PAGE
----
Catching Up at Kachina

New restaurant in Westin Westminster exhibits Southwestern flair

The Westin Westminster’s long-running restaurant called O’s Steakhouse was noteworthy (especially for its suburban location) when the talented Ian Kleinman was executive chef, turning out fine versions of the mainly American menu but really livening it up with his fantastic molecular gastronomy creations. He left, and O’s seem to have sunk into oblivion. Now it has risen again, reincarnated as Kachina Southwestern Grill, now operated by the Sage Restaurant Group. Under the high, beamed ceiling look is Southwestern  with some whimsical touches — a double-sided divider with shadow boxes containing miscellaneous tschotchkes, indoor trees an assortment of harmonious ceiling fixtures.

The menus are as attractively designed as Kachina’s decor.

Executive chef Patrick Hartnett, whose resume includes the Taos Inn and Red Sage in the Buffalo Thunder Resort near Santa Fe. Of course, he is sourcing from local farmers and ranchers when he can, and the butchering is done in-house, giving the chefs control from the carcass. Harnett. has some Southwestern classics, some tweaks and some updates in an altogether pleasing menu.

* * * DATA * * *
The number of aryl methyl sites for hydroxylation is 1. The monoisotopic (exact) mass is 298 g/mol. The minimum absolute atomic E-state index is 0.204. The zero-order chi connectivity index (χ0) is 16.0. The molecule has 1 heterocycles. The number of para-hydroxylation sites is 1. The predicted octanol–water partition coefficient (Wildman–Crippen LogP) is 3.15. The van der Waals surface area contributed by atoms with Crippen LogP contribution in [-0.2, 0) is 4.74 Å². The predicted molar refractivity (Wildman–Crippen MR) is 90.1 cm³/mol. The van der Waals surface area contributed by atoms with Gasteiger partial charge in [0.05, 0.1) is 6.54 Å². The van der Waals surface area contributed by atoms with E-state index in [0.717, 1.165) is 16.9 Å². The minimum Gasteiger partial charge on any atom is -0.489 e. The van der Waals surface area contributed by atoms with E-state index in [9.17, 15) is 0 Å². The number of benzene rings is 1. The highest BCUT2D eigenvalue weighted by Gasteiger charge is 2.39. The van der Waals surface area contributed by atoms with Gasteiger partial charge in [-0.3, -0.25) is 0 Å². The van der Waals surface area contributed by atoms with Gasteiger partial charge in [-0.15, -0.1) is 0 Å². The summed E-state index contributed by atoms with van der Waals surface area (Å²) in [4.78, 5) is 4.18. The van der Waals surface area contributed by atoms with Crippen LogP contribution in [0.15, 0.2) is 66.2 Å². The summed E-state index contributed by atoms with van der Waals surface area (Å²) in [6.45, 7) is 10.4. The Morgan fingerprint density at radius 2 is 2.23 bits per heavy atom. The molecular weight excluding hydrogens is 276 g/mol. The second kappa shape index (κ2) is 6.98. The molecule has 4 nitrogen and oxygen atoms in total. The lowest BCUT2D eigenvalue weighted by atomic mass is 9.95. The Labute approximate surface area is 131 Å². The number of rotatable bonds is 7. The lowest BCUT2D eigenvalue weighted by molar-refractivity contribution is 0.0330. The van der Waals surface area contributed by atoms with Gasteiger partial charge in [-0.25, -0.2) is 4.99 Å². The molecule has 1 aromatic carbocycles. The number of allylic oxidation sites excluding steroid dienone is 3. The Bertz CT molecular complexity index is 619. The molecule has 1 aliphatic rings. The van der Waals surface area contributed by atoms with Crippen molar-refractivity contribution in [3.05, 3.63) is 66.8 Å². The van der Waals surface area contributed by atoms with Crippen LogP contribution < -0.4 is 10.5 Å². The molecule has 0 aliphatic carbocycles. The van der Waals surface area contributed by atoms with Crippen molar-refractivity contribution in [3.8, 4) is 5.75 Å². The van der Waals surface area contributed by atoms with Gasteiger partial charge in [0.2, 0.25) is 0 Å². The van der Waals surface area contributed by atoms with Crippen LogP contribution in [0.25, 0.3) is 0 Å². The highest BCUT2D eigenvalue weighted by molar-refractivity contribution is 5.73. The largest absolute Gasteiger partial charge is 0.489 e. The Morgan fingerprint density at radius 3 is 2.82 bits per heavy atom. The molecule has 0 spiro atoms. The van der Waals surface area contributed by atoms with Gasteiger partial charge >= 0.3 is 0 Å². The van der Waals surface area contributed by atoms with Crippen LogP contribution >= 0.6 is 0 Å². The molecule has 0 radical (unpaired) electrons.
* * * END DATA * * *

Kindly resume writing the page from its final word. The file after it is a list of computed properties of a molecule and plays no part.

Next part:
A clever Kachina gimmick, at this time of year anyway, is a rolling dim sum cart from which roasted corn with a choice of sauces is served. It’s a change of pace from the standard chips and salsa offered at most Southwestern restaurants.

Beguiling as the rolling cart was,  my husband still succumbed to the temptation of chips and three salsas — the perfect foil for fine margaritas.

Chips and sampler of three tasty salsa — pico de gallo (my all-time fave), chile morita salsa and ancho tomatillo salsa.
Not to be outdone by the salsas, the guacamole also comes in a sampler of three versions –traditional, corn and chipotle.
Ancho chile relleno and Navajo taco (Kachina has seven on its dinner menu).
Gorgeous presentation of pan-seated Colorado striped bass in a red chile crust served with poblano pesto, tomato salad and braised fennel.
Ice cream and cinnamon churros.

Price check: Appetizers (some designed to share), $8-$12; soups, salads and stews, $6-$11; Navajo tacos, $5 each; main dishes and grilled entrees, $12-$47 (the latter a 22-ounce dry-aged bison ribeye, by far the most expensive on the menu); sides, $5; desserts, $3 for a single scoop of ice cream and $7 for everything else.

Kachina Southwestern Grill on Urbanspoon